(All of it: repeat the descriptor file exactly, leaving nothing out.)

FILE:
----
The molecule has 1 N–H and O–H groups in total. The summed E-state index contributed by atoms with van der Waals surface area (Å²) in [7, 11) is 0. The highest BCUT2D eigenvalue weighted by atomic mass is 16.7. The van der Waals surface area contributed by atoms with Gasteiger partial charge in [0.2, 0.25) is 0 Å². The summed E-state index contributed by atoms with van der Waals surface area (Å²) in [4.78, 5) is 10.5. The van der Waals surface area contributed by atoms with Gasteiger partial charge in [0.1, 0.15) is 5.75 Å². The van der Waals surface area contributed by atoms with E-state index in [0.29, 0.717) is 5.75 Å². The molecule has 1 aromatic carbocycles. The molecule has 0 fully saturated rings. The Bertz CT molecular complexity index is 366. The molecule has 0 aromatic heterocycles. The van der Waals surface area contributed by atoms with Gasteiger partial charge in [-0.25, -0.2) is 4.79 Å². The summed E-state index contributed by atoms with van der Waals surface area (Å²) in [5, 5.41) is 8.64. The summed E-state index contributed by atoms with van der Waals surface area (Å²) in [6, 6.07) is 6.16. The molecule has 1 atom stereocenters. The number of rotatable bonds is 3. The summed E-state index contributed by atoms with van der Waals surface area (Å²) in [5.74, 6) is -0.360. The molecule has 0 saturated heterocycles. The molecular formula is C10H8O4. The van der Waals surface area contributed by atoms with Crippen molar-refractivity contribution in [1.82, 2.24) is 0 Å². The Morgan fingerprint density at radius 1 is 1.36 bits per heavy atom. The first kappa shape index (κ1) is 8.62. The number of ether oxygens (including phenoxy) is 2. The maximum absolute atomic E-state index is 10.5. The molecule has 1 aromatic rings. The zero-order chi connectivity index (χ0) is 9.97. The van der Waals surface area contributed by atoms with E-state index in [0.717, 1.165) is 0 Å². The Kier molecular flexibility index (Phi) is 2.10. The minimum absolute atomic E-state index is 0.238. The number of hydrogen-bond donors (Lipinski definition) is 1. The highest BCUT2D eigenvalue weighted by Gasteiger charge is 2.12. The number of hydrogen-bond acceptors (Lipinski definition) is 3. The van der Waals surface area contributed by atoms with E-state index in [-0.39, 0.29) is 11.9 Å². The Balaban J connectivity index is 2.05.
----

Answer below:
The molecule has 1 N–H and O–H groups in total. The summed E-state index contributed by atoms with van der Waals surface area (Å²) in [7, 11) is 0. The highest BCUT2D eigenvalue weighted by atomic mass is 16.7. The van der Waals surface area contributed by atoms with Gasteiger partial charge in [0.2, 0.25) is 0 Å². The summed E-state index contributed by atoms with van der Waals surface area (Å²) in [4.78, 5) is 10.5. The van der Waals surface area contributed by atoms with Gasteiger partial charge in [0.1, 0.15) is 5.75 Å². The van der Waals surface area contributed by atoms with E-state index in [0.29, 0.717) is 5.75 Å². The molecule has 1 aromatic carbocycles. The molecule has 0 fully saturated rings. The Bertz CT molecular complexity index is 366. The molecule has 0 aromatic heterocycles. The van der Waals surface area contributed by atoms with Gasteiger partial charge in [-0.25, -0.2) is 4.79 Å². The summed E-state index contributed by atoms with van der Waals surface area (Å²) in [5, 5.41) is 8.64. The summed E-state index contributed by atoms with van der Waals surface area (Å²) in [6, 6.07) is 6.16. The molecule has 1 atom stereocenters. The number of rotatable bonds is 3. The summed E-state index contributed by atoms with van der Waals surface area (Å²) in [5.74, 6) is -0.360. The molecule has 0 saturated heterocycles. The molecular formula is C10H8O4. The van der Waals surface area contributed by atoms with Crippen molar-refractivity contribution in [1.82, 2.24) is 0 Å². The Morgan fingerprint density at radius 1 is 1.36 bits per heavy atom. The first kappa shape index (κ1) is 8.62. The number of ether oxygens (including phenoxy) is 2. The maximum absolute atomic E-state index is 10.5. The molecule has 1 aromatic rings. The zero-order chi connectivity index (χ0) is 9.97. The van der Waals surface area contributed by atoms with E-state index in [0.717, 1.165) is 0 Å². The Kier molecular flexibility index (Phi) is 2.10. The minimum absolute atomic E-state index is 0.238. The number of hydrogen-bond donors (Lipinski definition) is 1. The highest BCUT2D eigenvalue weighted by Gasteiger charge is 2.12. The number of hydrogen-bond acceptors (Lipinski definition) is 3. The van der Waals surface area contributed by atoms with E-state index in [-0.39, 0.29) is 11.9 Å². The Balaban J connectivity index is 2.05.